Laparoscopic spleen-preserving pancreatic resection for epidermoid cyst in an intrapancreatic accessory spleen: case report and literature review
Authors Zhou B, Zhang Q, Zhan C, Ding Y, Yan S
Received 14 February 2018
Accepted for publication 6 April 2018
Published 15 May 2018 Volume 2018:14 Pages 937—944
Checked for plagiarism Yes
Review by Single-blind
Peer reviewers approved by Dr Hoa Le
Peer reviewer comments 2
Editor who approved publication: Professor Deyun Wang
Bo Zhou,1 Qiyi Zhang,1 Canyang Zhan,2 Yuan Ding,1 Sheng Yan1
1Division of Hepatobiliary and Pancreatic Surgery, Department of Surgery, The First Affiliated Hospital, School of Medicine, Zhejiang University, Hangzhou, People’s Republic of China; 2Department of Neonatology, Children’s Hospital, School of Medicine, Zhejiang University, Hangzhou, People’s Republic of China
Introduction: An epidermoid cyst in an intrapancreatic accessory spleen (ECIPAS) is a rare non-neoplastic cyst, typically occurring in the pancreatic tail. It is difficult to preoperatively differentiate ECIPAS from other types of pancreatic neoplastic cysts.
Case presentation: We herein report a case of a 32-year-old man with a cystic tumor in the tail of the pancreas. The patient underwent a laparoscopic spleen-preserving distal pancreatectomy, and histological examination revealed the presence of ECIPAS. In addition, we also performed a literature review of 42 case reports of ECIPAS.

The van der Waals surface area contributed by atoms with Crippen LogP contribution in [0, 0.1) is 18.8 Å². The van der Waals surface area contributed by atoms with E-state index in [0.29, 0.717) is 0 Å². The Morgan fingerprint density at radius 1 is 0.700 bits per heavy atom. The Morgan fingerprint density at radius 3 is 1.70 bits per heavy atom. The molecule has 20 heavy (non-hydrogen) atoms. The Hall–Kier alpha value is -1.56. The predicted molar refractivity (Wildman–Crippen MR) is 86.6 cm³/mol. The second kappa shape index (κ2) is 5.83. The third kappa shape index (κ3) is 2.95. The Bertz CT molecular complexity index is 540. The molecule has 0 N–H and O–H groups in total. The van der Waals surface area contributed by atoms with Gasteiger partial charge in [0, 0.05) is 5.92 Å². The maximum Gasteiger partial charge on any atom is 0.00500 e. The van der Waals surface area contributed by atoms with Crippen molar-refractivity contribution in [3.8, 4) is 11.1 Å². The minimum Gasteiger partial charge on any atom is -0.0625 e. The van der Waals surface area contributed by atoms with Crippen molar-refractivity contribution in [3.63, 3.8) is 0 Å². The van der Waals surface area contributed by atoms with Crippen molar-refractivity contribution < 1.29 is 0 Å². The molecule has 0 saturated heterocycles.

Conclusion: Although the preoperative diagnosis of ECIPAS is relatively difficult, familiarity with the imaging features, the clinical presentation and the location of the cyst could lead to a correct preoperative diagnosis of ECIPAS, which might thereby reduce the number of unnecessary resections.
Keywords: epidermoid cyst, accessory spleen, pancreas
This work is published and licensed by Dove Medical Press Limited. The full terms of this license are available at https://www.dovepress.com/terms.php and incorporate the Creative Commons Attribution - Non Commercial (unported, v3.0) License. By accessing the work you hereby accept the Terms. Non-commercial uses of the work are permitted without any further permission from Dove Medical Press Limited, provided the work is properly attributed. For permission for commercial use of this work, please see paragraphs 4.2 and 5 of our Terms.Download Article [PDF] View Full Text [HTML][Machine readable]